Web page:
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    Maternal obesity and the fetal brain


    Limitations of existing epidemiologic data

    The aforementioned studies defined maternal pre-pregnancy obesity as a reported pre-pregnancy or measured early pregnancy BMI ≥30 kg/m2 or absolute pregnancy weight >90 kg. These definitions do not identify percent of weight due to body fat and/or the distribution of body fat, both of which may have bearing on maternal and fetal health.27,30

    Epidemiological studies are also limited by their inability to demonstrate causation or to elucidate mechanism; the fact that some of these data are from large US or European population-level studies in the 1970s–1990s, when obesity was less prevalent; and the fact that many of these studies suffer from attrition, sampling biases for control groups, reliance on parental report to evaluate past exposure and offspring diagnosis, lack of statistical power, and inability to adjust for confounders.31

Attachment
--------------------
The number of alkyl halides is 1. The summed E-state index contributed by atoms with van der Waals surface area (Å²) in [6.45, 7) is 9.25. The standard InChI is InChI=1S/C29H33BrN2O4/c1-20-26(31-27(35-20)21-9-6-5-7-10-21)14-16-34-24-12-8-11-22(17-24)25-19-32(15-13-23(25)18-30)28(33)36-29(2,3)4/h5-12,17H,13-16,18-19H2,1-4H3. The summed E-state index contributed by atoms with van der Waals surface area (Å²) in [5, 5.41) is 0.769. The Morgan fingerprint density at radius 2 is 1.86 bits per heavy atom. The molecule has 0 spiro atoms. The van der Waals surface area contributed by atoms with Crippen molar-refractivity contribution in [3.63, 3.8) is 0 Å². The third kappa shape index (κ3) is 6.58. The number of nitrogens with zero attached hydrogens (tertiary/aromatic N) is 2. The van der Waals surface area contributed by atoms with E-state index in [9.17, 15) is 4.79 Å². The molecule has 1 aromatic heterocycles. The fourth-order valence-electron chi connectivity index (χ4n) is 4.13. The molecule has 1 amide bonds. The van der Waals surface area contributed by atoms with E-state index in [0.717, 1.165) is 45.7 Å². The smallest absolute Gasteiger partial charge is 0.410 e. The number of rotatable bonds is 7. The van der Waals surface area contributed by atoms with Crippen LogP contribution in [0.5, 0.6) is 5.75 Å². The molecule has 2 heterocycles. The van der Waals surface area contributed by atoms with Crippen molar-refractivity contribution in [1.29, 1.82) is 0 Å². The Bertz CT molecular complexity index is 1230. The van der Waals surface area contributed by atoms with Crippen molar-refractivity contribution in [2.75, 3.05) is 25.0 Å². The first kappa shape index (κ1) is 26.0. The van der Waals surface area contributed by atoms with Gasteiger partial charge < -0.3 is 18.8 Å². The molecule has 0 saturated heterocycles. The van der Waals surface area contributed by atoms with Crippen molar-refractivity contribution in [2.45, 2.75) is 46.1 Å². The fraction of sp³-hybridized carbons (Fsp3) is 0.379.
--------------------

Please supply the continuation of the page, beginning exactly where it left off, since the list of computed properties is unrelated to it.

Physiology of obese pregnancy

    The primary mechanisms that have been proposed to underlie the risk of neurodevelopmental morbidity in offspring of obese women include:

    1) Inflammation-induced malpro­gramming

    2) Relative excess and/or deficiencies of circulating nutrients

    3) Metabolic hormone-induced malprogramming, and

    4) Impaired development of serotonergic and dopaminergic signaling

    These mechanisms are not necessarily distinct from one another, and feature several interconnections (Figure). A brief summary of the evidence in these areas follows.

    Andrea G Edlow, MD, MSc
    Dr Edlow is an attending physician in the Division of Maternal-Fetal Medicine, Department of Ob-Gyn, Tufts Medical Center, Boston, ...
    Larissa H Mattei, BA
    Ms Mattei is a fourth-year medical student at Tufts University School of Medicine, Boston, Massachusetts.


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